The Designer’s Mind: Translated

04/27/2011

By Ali

The creative individual in me isn’t always easy to understand. I find myself butting heads with my significant other over things such as how the grain jars sit on the counter; they need to be arranged asymmetrically, not flush against the wall. A mindset I know would drive another person crazy. However, when I suppress it, it directly effects my mood, just because it doesn’t “feel” right.

There are a few rules I like to remember when designing.

  • Hick’s Law: When given a choice between items, we tend to divide the number of choices in half to simplify it. We do this until we get down to two choices in the end. The less time this takes, the better. The goal of the designer is to make this process as easy and quick as possible for the user. Take for example, the navigation on your website. Although you offer 2,000 things, we don’t want to be given 2,000 choices. We would rather click a button that we know will direct us to that option.
  • Conservation of Complexity: The design is finished when you cannot remove any more elements without breaking it. We’re trying to make the process from A to B as easy as possible for the consumer. Good design is more than function and aesthetics: good design can infuse your product with heart and soul, giving your consumer that “gut” feeling that this product was made for them. It’s hard to differentiate yourself when you merely copy what’s already out there. This is where your hyper-sensitive designer comes in handy to pay attention to the small details, monitor and translate the design trends. Our job is to give your product that “oomf” that won’t let the consumer leave without it.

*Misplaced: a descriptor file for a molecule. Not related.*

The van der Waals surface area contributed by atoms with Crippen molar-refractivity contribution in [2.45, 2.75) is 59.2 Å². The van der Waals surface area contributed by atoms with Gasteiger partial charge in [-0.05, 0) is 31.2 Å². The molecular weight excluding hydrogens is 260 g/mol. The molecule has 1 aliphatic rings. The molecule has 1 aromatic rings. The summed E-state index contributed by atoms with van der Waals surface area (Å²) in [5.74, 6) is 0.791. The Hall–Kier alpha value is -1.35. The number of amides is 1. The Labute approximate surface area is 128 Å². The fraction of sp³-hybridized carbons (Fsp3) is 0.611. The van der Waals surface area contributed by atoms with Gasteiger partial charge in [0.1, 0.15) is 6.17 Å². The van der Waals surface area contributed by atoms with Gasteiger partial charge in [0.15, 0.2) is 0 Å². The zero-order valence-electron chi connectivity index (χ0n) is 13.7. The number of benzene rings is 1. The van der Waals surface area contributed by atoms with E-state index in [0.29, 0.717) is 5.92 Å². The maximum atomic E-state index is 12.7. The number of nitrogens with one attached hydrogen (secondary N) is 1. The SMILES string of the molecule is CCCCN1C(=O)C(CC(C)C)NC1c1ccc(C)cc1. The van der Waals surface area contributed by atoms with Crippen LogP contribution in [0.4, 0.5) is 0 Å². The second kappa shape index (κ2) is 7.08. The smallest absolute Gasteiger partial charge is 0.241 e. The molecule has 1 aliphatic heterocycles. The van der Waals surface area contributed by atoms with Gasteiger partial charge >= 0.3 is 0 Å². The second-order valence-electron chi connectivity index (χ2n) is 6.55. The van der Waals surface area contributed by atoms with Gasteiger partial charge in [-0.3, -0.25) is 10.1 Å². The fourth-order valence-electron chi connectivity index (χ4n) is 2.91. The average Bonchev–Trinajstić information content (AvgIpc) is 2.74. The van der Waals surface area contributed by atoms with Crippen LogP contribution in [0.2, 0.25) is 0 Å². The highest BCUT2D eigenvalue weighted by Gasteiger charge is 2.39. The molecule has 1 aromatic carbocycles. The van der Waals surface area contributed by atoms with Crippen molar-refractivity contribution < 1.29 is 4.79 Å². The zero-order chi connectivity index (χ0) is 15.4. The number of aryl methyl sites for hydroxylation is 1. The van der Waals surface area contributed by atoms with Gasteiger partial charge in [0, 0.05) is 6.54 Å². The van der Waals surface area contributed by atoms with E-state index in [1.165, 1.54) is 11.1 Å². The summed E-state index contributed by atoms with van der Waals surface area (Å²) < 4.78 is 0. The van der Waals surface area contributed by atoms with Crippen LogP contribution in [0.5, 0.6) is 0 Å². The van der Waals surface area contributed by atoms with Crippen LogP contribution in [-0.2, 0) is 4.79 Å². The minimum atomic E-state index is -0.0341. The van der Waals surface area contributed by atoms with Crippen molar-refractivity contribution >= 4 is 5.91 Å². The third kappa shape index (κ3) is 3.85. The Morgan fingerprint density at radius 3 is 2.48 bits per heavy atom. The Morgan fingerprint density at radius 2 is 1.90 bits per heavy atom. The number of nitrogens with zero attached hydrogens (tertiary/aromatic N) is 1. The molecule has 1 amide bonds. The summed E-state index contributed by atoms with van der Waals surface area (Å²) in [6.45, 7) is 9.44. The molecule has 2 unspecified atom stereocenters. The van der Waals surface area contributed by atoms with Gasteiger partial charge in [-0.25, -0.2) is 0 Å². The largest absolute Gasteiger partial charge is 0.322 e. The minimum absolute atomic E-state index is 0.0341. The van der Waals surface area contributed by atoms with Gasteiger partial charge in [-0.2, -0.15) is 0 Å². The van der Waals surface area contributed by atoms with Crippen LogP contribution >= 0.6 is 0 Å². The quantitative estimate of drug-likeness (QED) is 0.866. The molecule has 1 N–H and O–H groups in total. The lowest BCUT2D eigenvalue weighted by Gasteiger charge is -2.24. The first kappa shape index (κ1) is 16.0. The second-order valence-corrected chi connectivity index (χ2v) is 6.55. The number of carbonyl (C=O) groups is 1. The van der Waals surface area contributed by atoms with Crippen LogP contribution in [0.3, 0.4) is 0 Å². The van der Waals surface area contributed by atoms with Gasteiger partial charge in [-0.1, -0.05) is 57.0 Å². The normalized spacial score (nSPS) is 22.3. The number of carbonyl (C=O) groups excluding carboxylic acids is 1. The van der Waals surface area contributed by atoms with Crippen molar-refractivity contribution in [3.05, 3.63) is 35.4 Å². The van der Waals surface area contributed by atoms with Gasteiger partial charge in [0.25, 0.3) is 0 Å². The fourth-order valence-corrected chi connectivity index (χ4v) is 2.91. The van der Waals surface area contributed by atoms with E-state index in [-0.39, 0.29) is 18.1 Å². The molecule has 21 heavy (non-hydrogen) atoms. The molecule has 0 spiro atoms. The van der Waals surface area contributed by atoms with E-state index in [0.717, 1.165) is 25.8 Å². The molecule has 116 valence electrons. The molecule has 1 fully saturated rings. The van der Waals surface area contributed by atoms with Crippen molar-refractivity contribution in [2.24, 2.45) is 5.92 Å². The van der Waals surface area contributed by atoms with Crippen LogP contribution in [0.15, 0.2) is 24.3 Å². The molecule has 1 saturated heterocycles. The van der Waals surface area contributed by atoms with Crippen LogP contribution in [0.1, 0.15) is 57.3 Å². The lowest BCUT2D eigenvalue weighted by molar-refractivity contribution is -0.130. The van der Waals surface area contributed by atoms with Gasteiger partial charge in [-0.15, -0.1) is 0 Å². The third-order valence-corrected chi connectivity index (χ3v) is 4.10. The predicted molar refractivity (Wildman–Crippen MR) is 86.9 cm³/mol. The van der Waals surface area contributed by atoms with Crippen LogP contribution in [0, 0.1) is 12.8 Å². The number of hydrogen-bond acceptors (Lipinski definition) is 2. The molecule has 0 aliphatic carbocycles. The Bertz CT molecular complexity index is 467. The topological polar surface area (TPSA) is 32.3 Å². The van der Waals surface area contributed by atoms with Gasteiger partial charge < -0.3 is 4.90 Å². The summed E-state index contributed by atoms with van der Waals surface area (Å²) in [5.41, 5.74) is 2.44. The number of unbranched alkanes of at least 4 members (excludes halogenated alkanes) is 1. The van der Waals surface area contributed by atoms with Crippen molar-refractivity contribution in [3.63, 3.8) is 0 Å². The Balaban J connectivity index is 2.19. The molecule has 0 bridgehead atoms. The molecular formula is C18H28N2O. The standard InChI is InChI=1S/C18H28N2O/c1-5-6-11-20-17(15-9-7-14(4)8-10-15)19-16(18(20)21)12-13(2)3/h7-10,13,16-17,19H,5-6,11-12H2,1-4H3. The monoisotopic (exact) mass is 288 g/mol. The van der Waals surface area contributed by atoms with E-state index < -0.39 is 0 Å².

• Change is Constant: Everything inside the design world is permanently changing, whether you’re on board or not. It is evolving and adapting into new ways of expression and communication to satisfy new consuming needs. Change really is the only constant—the moment we stop is the moment we fall behind the curve.
  • Design Freebies: KISS (Keep it simple stupid), Differentiate (when everybody zigs, zag), Evolve (keep it fresh and new)

So, although at times it may be annoying, at least the design community has let me know my “obsessive compulsive” behaviors are “normal.” And no, my short attention span isn’t “Attention Deficit Disorder,” it’s just that I am constantly looking to be visually stimulated. My occupational therapist tells me to embrace the part of me that “feels too much,” and says it’s perfectly normal behavior to have to rearrange my room every time it needs cleaning. Or at least if I had an occupational therapist that’s just what I think they’d say.

This entry was posted in: Advertising, Design

Comments

  1. April 30, 2011 at 1:37 am

    It directly affects everyone’s mood! They just don’t know it :) Design awareness gives you the power to influence, persuade, calm, excite, intrigue, and inform. Forget OCD – you’ve got a sixth sense! A design sense.

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